In a new study from the University of Southern Denmark, researchers found exposure to noise from traffic on roads and railways over a long period is associated with a higher risk of developing dementia, especially Alzheimer’s disease.
They estimated that as many as 1,216 out of the 8,475 cases of dementia registered in Denmark in 2017 could be attributed to these noise exposures, indicating a great potential for dementia prevention through a reduction in traffic-related noise.
Worldwide, the number of people with dementia is expected to exceed 130 million by 2050, making it a costly and growing global health crisis.
Besides well-established risk factors, such as heart diseases and unhealthy lifestyles, environmental exposures may also play a role in the development of dementia.
Transportation noise is considered the second-worst environmental risk factor for public health in Europe after air pollution.
Around a fifth of the European population is exposed to transportation noise above the recommended level of 55 dB (decibels).
In the study, the team examined the association between long-term residential exposure to road traffic and railway noise and risk of dementia among two million adults aged over 60 and living in Denmark between 2004 and 2017.
They found 103,500 new cases of dementia during a 8.5-year period. A 10-year average exposure to road traffic and railway noise at the most and least exposed sides of buildings was linked to a higher risk of all-cause dementia.
These associations showed a general pattern of higher risk with higher noise exposure but with a leveling off or even small declines in risk at higher noise levels.
Further analysis showed both road traffic and railway noise were linked to a higher risk of Alzheimer’s disease—up to 27% higher for exposure to road traffic noise of 55 dB and up to 24% higher for exposure to railway noise of 50 dB compared with less than 40 dB.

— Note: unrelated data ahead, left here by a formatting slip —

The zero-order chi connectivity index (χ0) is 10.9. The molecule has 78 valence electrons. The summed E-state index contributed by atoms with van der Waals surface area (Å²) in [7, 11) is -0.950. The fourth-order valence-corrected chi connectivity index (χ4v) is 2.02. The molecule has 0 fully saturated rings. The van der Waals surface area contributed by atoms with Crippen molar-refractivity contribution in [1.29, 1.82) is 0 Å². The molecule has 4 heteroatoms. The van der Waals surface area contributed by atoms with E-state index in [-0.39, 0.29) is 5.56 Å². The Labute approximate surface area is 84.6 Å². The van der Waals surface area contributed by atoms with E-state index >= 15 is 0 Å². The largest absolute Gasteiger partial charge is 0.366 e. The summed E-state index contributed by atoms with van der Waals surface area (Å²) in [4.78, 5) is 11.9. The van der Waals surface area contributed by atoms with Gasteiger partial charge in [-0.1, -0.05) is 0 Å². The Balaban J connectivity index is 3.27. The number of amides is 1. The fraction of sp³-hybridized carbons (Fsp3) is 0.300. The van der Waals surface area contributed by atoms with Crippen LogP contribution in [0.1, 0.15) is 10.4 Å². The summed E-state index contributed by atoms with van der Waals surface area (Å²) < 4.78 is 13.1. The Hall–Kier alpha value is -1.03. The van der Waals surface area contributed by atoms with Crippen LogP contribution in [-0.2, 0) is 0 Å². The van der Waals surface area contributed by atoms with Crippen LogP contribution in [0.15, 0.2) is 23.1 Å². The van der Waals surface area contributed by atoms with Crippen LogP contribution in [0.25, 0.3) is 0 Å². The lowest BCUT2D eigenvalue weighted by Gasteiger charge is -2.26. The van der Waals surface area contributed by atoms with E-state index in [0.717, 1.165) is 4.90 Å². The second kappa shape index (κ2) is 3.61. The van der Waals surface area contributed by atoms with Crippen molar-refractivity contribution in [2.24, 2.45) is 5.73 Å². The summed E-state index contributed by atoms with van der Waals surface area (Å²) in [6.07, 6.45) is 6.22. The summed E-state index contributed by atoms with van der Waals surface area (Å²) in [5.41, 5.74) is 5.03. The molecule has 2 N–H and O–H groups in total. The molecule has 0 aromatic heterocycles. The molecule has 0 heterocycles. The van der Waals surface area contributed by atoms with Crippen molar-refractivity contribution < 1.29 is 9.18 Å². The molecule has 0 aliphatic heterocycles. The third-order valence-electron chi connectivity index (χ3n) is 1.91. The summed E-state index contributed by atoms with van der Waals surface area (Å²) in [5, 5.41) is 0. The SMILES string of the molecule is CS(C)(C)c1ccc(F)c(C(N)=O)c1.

However, only road traffic noise was associated with an increased risk of vascular dementia, and not railway noise.
Possible explanations for the effect of noise on health include the release of stress hormones and sleep disturbance, leading to a type of coronary artery disease, changes in the immune system and inflammation—all of which are seen as early events in the onset of dementia and Alzheimer’s disease.
The team says expanding the knowledge on the harmful effects of noise on health is essential for setting priorities and implementing effective policies and public health strategies focused on the prevention and control of diseases, including dementia.
If you care about dementia, please read studies about 40% of dementia cases could be prevented by avoiding 12 things throughout life and findings of this gut problem may double your dementia risk.
For more information about dementia and your health, please see recent studies about common heartburn drugs may increase dementia risk and results showing that this vitamin deficiency may lead to alcohol-related dementia.
The study is published in The BMJ. One author of the study is Manuella Lech Cantuaria.
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